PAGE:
Pros:Really, REALLY good coffee.
Cons:This is no fire-and-forget coffee machine.
The Bottom Line: If you're willing to work a little bit, the end result is epiphany-provoking coffee.
That means, "The Coffee is Really Good" in French. At least, that's what an on-line translator says, and I'll trust it because...the coffee from this French press is really good.
Recommend this product?
Some background would be in order. I've been drinking coffee since I was in college. Back then I boiled it in a stovetop percolator and it was nasty. I had the bright idea to buy "good" coffee in the little bags rather than a can of Folgers, with the theory that if the raw ingredients started out better, I'd have less of a chance of ruining the finished product. And so started my journey into the coffee arts...if there is such a thing.
Journey to the present. I've developed a taste for Hawaiian Kona coffee, and can appreciate the nuances of a good cup of coffee, but -- and it should be BUT -- I've grown tired of the "coffee-maker taste" in my coffee. No matter what brand, breed or region of coffee I get, I treat it the same...I grind it up, stick it in the basket of the coffee maker, and let it gurgle through the nastied up pipes into Mr. Coffee's carafe, and it all tastes sort of plasticky and mediocre.
I remember the stone-simple drip pot my parents used, and wish I could find one. And I see the French press here and there, and read of the superlative coffee it can produce. And this Christmas my dad got me the 8-cup Bodum French Press...and a few pounds of gourmet coffee. I read through the circular instruction pamphlet, and set to work.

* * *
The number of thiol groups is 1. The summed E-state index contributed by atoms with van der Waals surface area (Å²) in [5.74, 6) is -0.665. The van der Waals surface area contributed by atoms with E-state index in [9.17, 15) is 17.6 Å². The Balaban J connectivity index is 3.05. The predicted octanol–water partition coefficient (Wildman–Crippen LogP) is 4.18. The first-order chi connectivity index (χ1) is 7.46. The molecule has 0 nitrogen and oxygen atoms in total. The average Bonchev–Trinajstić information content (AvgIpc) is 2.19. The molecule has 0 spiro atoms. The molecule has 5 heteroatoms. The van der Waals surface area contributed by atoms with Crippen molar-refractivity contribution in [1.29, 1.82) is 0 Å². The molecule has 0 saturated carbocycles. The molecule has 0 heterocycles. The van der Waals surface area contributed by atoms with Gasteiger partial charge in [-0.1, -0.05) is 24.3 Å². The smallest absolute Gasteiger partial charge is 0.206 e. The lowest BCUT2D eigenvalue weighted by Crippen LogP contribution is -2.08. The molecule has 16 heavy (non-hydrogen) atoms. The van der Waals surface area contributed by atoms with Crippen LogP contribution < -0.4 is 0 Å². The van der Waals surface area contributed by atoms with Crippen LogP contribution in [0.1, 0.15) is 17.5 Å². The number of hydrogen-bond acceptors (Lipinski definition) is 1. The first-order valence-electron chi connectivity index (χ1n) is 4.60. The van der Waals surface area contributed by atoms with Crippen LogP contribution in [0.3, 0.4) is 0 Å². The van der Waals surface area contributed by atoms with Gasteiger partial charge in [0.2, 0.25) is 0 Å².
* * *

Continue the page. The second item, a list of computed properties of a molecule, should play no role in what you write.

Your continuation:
And make no mistake. If you want coffee from a French press, you're going to work for it. This is no "scoop and press the button" coffee maker that grinds it, brews it, froths it, stirs it, pours it into your cup and hands it to you along with your slippers and paper. This is interactive coffee at its best.
First, you need to fill a pot with water and put it on an actual stove and start it boiling. Next, the coffee has to be "coarsely ground," in order to not clog the screen on the press. I use a hand-cranked burr grinder, and I tighten it until it stops, then back it off five half-turns. (I only go two or three for the auto-coffee maker) When ground, there should be 1/8" chunks of husk in the coffee. You use what seems like way, WAY too much coffee in a French press -- I usually pour in a one-inch-thick layer of coffee in the bottom.
Once the water is boiling, you simply pour it over the coffee in the pot, pull the plunger to the top and and put the lid on the press. Then you wait for four minutes. After four minutes you press gently on the plunger until it reaches the bottom, effectively sweeping the grounds out of the drinkable coffee. Pour off the first cup and enjoy. I usually decant off the rest of the coffee into the carafe of my Mr. Coffee, and I can keep it warm on the coffeemaker's hot-plate that way.
And the coffee that comes out of this dog and pony show is nothing short of astounding. My eyes must've been the size of saucers after my first cup from the coffee press. Even with a superhuman amount of grounds, the coffee is not bitter. Actually, "not bitter" is like saying a scalpel is "not dull." The coffee is so smooth it's like drinking silk. The flavor of the bean simply bursts in your mouth, with no off-flavors of plastic or hard water grime. It is, and there's no better way to say this, really good.
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